I am currently developing some plugins for WordPress, and I was wondering which route to take. Let's take an example, you want to display the last 3 tweets on your page.

Option 1

You do things the normal way inside WordPress. Someone enters the website, while generating the page, you fetch the tweets in php via the twitter api, and just display them where you want.

Now the small problem with this is, that you have to wait for the response from twitter. This takes a few ms. NO real problem, but this is question is just out of curiosity.

Option 2

Here you don't do anything in WordPress on the initial load, but you do have the API inside. Now you just generate the page, and as soon as the page is done on the client side, you do a small AJAX call back to the server via a WordPress plugin, to fetch your latest tweets. Also called asynchronously.

Now the problem with this IMO is that you have much more stress on your server. For starters you have two HTTP requests instead of one. Secondly the WordPress core has to load two times instead of one.

Other options

Now I know there are a lot of other options: 1) Getting the tweets directly via javascript, no stress on the server at all. 2) Cache the tweets so they are fetched from the DB instead of using the API every time. 3) Getting the tweets from an ajax call that is not a WordPress plugin. 4) Many more.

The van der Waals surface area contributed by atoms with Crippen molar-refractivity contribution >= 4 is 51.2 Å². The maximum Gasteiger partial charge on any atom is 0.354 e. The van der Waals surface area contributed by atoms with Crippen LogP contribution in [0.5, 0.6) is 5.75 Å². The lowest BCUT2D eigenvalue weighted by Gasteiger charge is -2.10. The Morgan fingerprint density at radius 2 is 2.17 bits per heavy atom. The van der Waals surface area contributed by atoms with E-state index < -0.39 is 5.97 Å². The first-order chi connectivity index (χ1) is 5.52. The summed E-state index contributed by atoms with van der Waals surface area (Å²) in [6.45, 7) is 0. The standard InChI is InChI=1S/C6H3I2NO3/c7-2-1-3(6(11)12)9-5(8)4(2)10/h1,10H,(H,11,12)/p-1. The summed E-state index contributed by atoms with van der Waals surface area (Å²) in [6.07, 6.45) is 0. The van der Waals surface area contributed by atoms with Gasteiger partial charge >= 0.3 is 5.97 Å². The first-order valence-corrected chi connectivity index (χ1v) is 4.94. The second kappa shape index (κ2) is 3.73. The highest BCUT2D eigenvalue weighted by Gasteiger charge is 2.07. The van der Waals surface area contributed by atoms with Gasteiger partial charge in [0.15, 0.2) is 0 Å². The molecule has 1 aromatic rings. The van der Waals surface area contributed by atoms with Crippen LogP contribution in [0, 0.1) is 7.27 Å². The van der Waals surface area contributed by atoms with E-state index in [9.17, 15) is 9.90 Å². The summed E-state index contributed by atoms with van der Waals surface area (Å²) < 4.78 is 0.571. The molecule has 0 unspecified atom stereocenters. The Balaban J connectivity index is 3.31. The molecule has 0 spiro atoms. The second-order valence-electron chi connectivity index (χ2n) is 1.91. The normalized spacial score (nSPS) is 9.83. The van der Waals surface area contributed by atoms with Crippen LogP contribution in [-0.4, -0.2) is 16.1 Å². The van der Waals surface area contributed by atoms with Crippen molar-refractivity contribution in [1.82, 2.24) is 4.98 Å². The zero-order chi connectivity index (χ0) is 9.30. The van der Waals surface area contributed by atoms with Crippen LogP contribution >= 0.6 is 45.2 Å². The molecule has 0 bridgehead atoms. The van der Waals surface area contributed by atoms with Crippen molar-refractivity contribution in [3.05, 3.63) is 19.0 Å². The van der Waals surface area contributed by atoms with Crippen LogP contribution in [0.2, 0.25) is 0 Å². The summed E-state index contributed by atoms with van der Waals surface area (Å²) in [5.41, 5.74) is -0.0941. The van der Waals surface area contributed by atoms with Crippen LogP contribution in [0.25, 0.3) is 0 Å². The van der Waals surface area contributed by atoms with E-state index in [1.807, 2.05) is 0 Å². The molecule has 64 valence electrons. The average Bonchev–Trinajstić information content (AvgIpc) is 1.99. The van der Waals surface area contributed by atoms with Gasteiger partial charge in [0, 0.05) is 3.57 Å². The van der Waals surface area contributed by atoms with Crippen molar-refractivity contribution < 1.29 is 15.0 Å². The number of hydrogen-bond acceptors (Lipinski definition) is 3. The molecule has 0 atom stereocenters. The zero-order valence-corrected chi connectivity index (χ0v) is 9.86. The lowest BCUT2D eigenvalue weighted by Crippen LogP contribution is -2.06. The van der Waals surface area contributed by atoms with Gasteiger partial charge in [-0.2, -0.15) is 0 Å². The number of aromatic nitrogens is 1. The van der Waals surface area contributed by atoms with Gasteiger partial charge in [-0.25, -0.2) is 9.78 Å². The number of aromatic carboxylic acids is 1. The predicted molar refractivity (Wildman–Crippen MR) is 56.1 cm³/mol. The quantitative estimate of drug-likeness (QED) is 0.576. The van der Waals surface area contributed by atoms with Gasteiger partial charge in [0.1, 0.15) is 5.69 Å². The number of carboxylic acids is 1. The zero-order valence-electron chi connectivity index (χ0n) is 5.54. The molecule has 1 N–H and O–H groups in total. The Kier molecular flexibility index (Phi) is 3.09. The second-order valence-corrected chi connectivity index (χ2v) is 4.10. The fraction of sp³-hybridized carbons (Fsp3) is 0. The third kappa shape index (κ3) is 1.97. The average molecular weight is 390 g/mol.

My Question

Now my question is if you only compare 1 and 2, which would be a better choice.

NOTE: I am only interested in comparing 1 and 2. No other options. The plugin I am creating has nothing to do with tweets, it's just an example to illustrate the problem.

  • better choice from which point of view? Server load or user experience?
    – Muad'Dib
    Nov 12, 2011 at 17:39
  • Firstly in point of view of the server I guess. But I guess if the server slows down, this will have it's impact on the UX as well. Nov 12, 2011 at 18:15

2 Answers 2


I would certainly recommend caching the tweets in your database or a plain text file. As soon as you start getting a lot of traffic you will be creating many hits to the Twitter API and going over their limit. And since you're not tweeting every 30 seconds day and night (I hope!) you could just end up fetching the same thing over and over.

In terms of updating the tweet cache, you could check on each page load whether it's more than X minutes since the tweets were last cached and if so update the cache. A few ms added to page load once every 30 minutes or hour isn't a problem.

In my experience, the perfect solution is to create a separate script that does the fetch & cache, and run this on a cron job by loading the URL. However you would need a dedicated server for this (or your own machine left on permanently).

EDIT: to answer your comment, if you really can only choose between options 1 and 2, then personally I would go for option 2 so that user load times are shorter. One extra HTTP request isn't a huge deal (especially when you already have several others for scripts, images, etc). But why choose between those 2 when there are better options?